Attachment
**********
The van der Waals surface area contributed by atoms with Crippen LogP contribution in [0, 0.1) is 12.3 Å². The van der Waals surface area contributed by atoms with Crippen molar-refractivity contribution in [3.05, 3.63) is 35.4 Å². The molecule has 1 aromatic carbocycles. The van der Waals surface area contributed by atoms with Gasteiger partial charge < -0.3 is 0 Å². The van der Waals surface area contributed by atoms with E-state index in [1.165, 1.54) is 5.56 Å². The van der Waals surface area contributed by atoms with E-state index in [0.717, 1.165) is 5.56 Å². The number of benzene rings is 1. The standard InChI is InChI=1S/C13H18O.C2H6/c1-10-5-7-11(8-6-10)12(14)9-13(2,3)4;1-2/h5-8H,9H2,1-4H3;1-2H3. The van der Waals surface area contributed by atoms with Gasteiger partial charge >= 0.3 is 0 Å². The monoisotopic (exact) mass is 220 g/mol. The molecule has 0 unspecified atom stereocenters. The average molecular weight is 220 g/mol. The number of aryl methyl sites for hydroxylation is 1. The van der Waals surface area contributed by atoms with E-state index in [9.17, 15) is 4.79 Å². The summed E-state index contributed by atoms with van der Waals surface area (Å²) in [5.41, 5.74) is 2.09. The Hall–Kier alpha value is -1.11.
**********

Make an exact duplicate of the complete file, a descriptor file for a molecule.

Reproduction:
The van der Waals surface area contributed by atoms with Crippen LogP contribution in [0, 0.1) is 12.3 Å². The van der Waals surface area contributed by atoms with Crippen molar-refractivity contribution in [3.05, 3.63) is 35.4 Å². The molecule has 1 aromatic carbocycles. The van der Waals surface area contributed by atoms with Gasteiger partial charge < -0.3 is 0 Å². The van der Waals surface area contributed by atoms with E-state index in [1.165, 1.54) is 5.56 Å². The van der Waals surface area contributed by atoms with E-state index in [0.717, 1.165) is 5.56 Å². The number of benzene rings is 1. The standard InChI is InChI=1S/C13H18O.C2H6/c1-10-5-7-11(8-6-10)12(14)9-13(2,3)4;1-2/h5-8H,9H2,1-4H3;1-2H3. The van der Waals surface area contributed by atoms with Gasteiger partial charge >= 0.3 is 0 Å². The monoisotopic (exact) mass is 220 g/mol. The molecule has 0 unspecified atom stereocenters. The average molecular weight is 220 g/mol. The number of aryl methyl sites for hydroxylation is 1. The van der Waals surface area contributed by atoms with E-state index in [9.17, 15) is 4.79 Å². The summed E-state index contributed by atoms with van der Waals surface area (Å²) in [5.41, 5.74) is 2.09. The Hall–Kier alpha value is -1.11.